Ruth McKendry is a well-known textile expert and author of Quilts and Other Bedcoverings. Her personal collection of more than 300 quilts was acquired by the National Museum of Civilization in the late 1970s.
Classic Quilts, McKendry’s latest offering, documents primarily the history of 19th-century Ontario quilts and their makers. In such a book, one might expect some insights into the care and conservation of quilts. Instead, there are brief general instructions and helpful hints for making patchwork and appliqué quilts and quilting them. Patterns and instructions are included for three quilts featured in the book. These take up 14 pages but are not included in the table of contents or the index. This is an unfortunate omission for a “history” book.
Classic Quilts is easy to read and offers many interesting anecdotes about, and insights into, the lives of the quiltmakers. Many traditional quilt patterns, both patchwork and appliqué, have fascinating stories and myths about their origins. McKendry has explored this aspect of quilt history in depth and reminds the 20th-century quiltmaker that there is much more to making a quilt than just sewing the fabric.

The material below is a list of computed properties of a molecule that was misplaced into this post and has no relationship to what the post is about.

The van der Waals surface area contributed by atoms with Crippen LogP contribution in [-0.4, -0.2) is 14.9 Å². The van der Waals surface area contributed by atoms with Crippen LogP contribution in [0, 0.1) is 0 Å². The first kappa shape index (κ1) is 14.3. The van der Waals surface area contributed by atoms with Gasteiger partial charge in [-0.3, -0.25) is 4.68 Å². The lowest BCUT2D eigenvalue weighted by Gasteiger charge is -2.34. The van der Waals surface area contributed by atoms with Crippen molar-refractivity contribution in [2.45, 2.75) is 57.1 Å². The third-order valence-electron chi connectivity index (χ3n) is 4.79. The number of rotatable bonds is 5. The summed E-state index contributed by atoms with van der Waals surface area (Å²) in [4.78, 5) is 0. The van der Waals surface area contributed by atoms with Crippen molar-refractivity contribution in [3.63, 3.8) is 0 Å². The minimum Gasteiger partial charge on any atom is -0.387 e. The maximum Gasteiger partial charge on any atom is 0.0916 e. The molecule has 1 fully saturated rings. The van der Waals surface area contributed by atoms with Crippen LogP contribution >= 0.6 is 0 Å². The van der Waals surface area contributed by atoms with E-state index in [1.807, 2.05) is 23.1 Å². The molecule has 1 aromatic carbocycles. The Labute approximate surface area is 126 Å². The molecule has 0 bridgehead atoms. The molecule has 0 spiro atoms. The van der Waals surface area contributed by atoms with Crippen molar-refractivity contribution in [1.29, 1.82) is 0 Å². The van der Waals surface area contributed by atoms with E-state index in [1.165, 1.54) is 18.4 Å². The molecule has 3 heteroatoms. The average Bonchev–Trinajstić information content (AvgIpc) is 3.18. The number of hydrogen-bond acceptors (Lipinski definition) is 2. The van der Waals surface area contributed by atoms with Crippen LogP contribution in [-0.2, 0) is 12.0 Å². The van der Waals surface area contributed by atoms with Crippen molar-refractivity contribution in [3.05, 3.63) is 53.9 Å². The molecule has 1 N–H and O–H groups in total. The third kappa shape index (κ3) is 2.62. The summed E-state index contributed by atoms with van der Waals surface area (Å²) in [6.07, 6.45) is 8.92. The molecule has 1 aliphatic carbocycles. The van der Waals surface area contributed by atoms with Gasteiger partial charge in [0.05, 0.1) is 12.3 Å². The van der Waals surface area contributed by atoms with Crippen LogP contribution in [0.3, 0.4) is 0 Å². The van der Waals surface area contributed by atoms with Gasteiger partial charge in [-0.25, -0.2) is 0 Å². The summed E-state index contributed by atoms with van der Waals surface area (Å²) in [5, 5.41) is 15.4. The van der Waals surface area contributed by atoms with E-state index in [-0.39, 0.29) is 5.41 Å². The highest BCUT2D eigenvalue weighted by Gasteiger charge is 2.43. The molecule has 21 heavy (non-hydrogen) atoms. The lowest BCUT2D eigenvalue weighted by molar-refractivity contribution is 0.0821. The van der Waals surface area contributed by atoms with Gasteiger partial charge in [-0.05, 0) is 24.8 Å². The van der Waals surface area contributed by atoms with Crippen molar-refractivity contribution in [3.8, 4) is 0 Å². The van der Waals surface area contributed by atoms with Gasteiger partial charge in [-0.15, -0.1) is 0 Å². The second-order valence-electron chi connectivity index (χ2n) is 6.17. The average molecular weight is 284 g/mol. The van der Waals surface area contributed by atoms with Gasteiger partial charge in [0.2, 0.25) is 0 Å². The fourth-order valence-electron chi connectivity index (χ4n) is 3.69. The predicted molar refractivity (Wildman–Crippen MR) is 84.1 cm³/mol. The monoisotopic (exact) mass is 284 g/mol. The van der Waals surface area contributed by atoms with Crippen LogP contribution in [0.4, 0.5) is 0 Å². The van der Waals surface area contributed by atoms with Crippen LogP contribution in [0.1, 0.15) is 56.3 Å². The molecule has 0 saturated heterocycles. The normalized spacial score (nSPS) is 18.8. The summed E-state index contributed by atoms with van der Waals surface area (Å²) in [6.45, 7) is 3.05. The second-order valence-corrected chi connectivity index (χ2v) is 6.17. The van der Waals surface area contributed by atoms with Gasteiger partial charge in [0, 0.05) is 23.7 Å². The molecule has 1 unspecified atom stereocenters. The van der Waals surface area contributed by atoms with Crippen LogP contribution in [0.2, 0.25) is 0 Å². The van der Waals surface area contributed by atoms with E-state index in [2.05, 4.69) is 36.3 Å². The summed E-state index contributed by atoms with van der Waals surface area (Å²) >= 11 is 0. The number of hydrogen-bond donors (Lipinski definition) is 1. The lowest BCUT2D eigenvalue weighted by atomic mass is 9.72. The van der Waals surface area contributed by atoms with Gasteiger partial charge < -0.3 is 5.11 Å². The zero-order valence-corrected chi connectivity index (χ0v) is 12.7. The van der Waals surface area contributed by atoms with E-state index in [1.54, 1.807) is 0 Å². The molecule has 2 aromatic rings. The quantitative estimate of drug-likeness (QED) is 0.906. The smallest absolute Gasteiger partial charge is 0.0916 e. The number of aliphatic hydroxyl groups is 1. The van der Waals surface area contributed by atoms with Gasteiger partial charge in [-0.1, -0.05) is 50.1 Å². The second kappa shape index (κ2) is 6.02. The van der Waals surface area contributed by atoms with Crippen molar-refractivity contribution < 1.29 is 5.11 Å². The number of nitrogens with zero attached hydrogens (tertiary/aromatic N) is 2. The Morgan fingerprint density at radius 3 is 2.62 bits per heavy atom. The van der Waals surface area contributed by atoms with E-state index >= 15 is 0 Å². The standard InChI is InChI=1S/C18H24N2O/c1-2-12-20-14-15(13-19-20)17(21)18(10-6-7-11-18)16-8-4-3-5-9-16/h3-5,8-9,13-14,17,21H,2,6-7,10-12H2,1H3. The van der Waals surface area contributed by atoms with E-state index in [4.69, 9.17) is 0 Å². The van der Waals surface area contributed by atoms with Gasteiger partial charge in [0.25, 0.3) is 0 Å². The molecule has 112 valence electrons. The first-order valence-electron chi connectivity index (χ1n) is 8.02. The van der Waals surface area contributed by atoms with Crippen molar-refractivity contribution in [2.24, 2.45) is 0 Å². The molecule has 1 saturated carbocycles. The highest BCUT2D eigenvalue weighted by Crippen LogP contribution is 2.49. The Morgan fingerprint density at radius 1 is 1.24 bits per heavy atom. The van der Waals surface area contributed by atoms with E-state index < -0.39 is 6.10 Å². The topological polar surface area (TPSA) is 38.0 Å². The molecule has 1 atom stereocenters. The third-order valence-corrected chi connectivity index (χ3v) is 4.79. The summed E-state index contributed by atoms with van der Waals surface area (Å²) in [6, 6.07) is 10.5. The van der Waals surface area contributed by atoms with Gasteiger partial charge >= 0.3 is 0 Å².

The visuals in any quilt book must be high quality if they are to inspire the next generation of quilters to carry on the tradition. The photographs should be crisp and clear to reveal the texture of the quilting stitches. The quality and clarity of the colour and black and white photos in this book are, at best, inconsistent.
Canada, not just Ontario, has a wealth of quilt history that needs to be documented and preserved for the quiltmakers and historians of tomorrow. Classic Quilts is a welcome addition to the small but (I hope) growing library of Canadian quilt history books that will preserve both the quilts and the lives of the women who made them.